Work with your doctor to treat your eczema. Some drugs or remedies for eczema, like steroids, can cause side effects if you use them too long or too often.

Prevent Flares, Feel Better

There are many things that could set off an eczema flare. You may not have the same triggers as someone else. It pays to figure out what causes your skin to react.

Dry skin. If your skin gets too dry, it can become rough and itchy. It might even crack. That can let bacteria or allergens inside. Dry skin is a common eczema trigger for many people. Extreme changes in temperature can stress your skin, too.

Tips: Keep your skin moist -- especially in winter, when the air can be very dry. Use a humidifier to moisten the air in your bedroom when you sleep. Apply body lotion after you get out of a shower or bath. Soak in a warm bath with small amounts of bath oil, or colloidal oatmeal added to ease eczema itching and moisten your skin. 


Irritants. Products you use every day may bother your skin. Soap, cleansers, body wash, laundry detergent, lotions, or even some foods you touch can trigger eczema rashes.

Tips: Talk to your doctor to pinpoint what may irritate your skin. They can test how your skin reacts to certain products. Keep track of anything you use that seems to trigger a flare after you touch it. Choose soaps, cleansers, or laundry detergent without added perfumes or dyes. These are common eczema triggers.

Clothing. Fabrics that are rough, too tight, or itchy can trigger eczema. Clothes that are too warm or heavy can make you sweat and cause a flare, too.

Tips: Opt for soft clothes that are gentle on your skin and keep it cool. If wool or other fabrics seem to bother you, don’t wear them. Find wool-free garments to keep you warm in winter. Wear loose items that don’t rub against your skin.

Dust, smoke, pet dander, and sand. Tiny particles in the air can cause a rash or irritate your skin. You might be allergic to pet dander from cats or dogs. Maybe cigarette smoke or a dusty house are to blame.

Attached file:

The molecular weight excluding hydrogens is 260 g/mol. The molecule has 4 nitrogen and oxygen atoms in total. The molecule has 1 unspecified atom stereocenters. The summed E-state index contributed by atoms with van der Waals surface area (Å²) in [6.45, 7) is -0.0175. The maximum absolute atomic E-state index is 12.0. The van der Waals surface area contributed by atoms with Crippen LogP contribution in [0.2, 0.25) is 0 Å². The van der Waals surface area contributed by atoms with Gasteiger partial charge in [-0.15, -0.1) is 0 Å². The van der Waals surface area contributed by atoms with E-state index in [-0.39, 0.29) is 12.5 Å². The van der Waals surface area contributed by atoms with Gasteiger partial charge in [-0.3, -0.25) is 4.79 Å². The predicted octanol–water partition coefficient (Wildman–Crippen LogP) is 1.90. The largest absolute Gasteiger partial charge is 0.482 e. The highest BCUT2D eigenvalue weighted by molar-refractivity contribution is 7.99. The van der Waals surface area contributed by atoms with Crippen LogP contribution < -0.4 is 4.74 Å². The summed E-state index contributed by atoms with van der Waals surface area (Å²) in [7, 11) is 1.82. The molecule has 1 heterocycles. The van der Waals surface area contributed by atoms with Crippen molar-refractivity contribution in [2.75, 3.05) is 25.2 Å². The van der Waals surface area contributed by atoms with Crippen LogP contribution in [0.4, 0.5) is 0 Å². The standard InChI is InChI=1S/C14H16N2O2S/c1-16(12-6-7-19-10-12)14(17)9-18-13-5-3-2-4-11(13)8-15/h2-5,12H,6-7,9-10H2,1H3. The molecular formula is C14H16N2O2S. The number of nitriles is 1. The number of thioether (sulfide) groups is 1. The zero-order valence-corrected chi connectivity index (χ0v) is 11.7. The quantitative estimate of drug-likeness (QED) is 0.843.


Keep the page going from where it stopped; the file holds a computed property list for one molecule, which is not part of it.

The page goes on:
Tips: Keep your home or office area clean. Dust often. Don’t smoke or hang out with people who do. If you think you’re allergic to pet hair or dander, talk to your doctor or see an allergist, a doctor who specializes in treating allergies.

Stress and anxiety. Worry can make your eczema flare up. Plus itchy, sore skin can also stress you out. It can be an endless cycle if you don’t break it.

Tips: Find ways to relax in times of stress. Make sure you get enough sleep at night so you feel refreshed the next day. Aromatherapy, massage therapy, and soaks in a warm bath may help you ease tension. Get help if you can’t keep your stress under control.

WebMD Medical Reference



Mayo Clinic: Atopic dermatitis (eczema): “Alternative medicine,” “Causes,” “Lifestyle and home remedies,” “Risk factors,” “Treatments and drugs.”

American Academy of Dermatology: “Different kinds of eczema,” “What is eczema.”

National Eczema Society: “Topical Steroids,” “What is Eczema?”

National Institute of Arthritis and Musculoskeletal and Skin Diseases: “What Is Atopic Dermatitis?”

American Osteopathic College of Dermatology: “Antihistamines,” “Eczema.”

National Eczema Association: “Itching for relief.”

British Journal of Dermatology: “The effect of environmental tobacco smoke on eczema and allergic sensitization in children.”

FDA: “FDA approves new eczema drug Dupixent.”